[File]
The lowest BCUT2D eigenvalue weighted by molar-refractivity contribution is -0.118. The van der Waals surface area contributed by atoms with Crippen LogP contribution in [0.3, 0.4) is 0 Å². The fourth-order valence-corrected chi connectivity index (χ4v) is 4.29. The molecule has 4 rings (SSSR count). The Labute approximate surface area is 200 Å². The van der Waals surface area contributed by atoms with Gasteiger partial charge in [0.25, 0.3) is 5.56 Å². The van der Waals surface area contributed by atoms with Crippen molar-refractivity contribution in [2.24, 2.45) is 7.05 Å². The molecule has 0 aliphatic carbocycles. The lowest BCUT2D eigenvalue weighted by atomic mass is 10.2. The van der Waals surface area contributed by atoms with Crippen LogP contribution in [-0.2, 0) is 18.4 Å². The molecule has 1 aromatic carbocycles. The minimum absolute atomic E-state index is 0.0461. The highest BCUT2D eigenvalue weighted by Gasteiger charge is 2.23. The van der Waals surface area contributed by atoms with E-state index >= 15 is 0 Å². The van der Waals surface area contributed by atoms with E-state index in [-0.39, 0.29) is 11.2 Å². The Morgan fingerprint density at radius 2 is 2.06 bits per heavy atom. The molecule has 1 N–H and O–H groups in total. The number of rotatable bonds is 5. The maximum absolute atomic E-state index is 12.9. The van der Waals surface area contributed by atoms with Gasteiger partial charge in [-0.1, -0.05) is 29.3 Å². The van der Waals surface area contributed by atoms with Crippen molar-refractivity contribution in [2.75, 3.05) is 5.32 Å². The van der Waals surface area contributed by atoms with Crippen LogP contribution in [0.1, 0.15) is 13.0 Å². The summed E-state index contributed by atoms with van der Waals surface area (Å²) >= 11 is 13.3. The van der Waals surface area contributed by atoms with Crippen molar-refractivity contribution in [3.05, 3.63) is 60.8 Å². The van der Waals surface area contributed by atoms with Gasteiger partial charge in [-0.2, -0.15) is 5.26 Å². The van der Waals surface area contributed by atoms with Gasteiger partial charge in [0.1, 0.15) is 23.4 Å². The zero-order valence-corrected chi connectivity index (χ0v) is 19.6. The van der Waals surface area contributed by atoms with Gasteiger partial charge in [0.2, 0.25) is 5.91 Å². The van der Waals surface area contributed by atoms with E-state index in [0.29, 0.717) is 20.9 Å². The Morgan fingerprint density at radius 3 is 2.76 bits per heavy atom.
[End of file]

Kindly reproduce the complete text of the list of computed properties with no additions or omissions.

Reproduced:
The lowest BCUT2D eigenvalue weighted by molar-refractivity contribution is -0.118. The van der Waals surface area contributed by atoms with Crippen LogP contribution in [0.3, 0.4) is 0 Å². The fourth-order valence-corrected chi connectivity index (χ4v) is 4.29. The molecule has 4 rings (SSSR count). The Labute approximate surface area is 200 Å². The van der Waals surface area contributed by atoms with Gasteiger partial charge in [0.25, 0.3) is 5.56 Å². The van der Waals surface area contributed by atoms with Crippen molar-refractivity contribution in [2.24, 2.45) is 7.05 Å². The molecule has 0 aliphatic carbocycles. The lowest BCUT2D eigenvalue weighted by atomic mass is 10.2. The van der Waals surface area contributed by atoms with Crippen LogP contribution in [-0.2, 0) is 18.4 Å². The molecule has 1 aromatic carbocycles. The minimum absolute atomic E-state index is 0.0461. The highest BCUT2D eigenvalue weighted by Gasteiger charge is 2.23. The van der Waals surface area contributed by atoms with E-state index >= 15 is 0 Å². The van der Waals surface area contributed by atoms with E-state index in [-0.39, 0.29) is 11.2 Å². The Morgan fingerprint density at radius 2 is 2.06 bits per heavy atom. The molecule has 1 N–H and O–H groups in total. The number of rotatable bonds is 5. The maximum absolute atomic E-state index is 12.9. The van der Waals surface area contributed by atoms with Gasteiger partial charge in [-0.1, -0.05) is 29.3 Å². The van der Waals surface area contributed by atoms with Crippen molar-refractivity contribution in [2.75, 3.05) is 5.32 Å². The van der Waals surface area contributed by atoms with Crippen LogP contribution in [0.1, 0.15) is 13.0 Å². The summed E-state index contributed by atoms with van der Waals surface area (Å²) >= 11 is 13.3. The van der Waals surface area contributed by atoms with Crippen molar-refractivity contribution in [3.05, 3.63) is 60.8 Å². The van der Waals surface area contributed by atoms with Gasteiger partial charge in [-0.2, -0.15) is 5.26 Å². The van der Waals surface area contributed by atoms with Gasteiger partial charge in [0.1, 0.15) is 23.4 Å². The zero-order valence-corrected chi connectivity index (χ0v) is 19.6. The van der Waals surface area contributed by atoms with Gasteiger partial charge in [0.2, 0.25) is 5.91 Å². The van der Waals surface area contributed by atoms with E-state index in [0.29, 0.717) is 20.9 Å². The Morgan fingerprint density at radius 3 is 2.76 bits per heavy atom.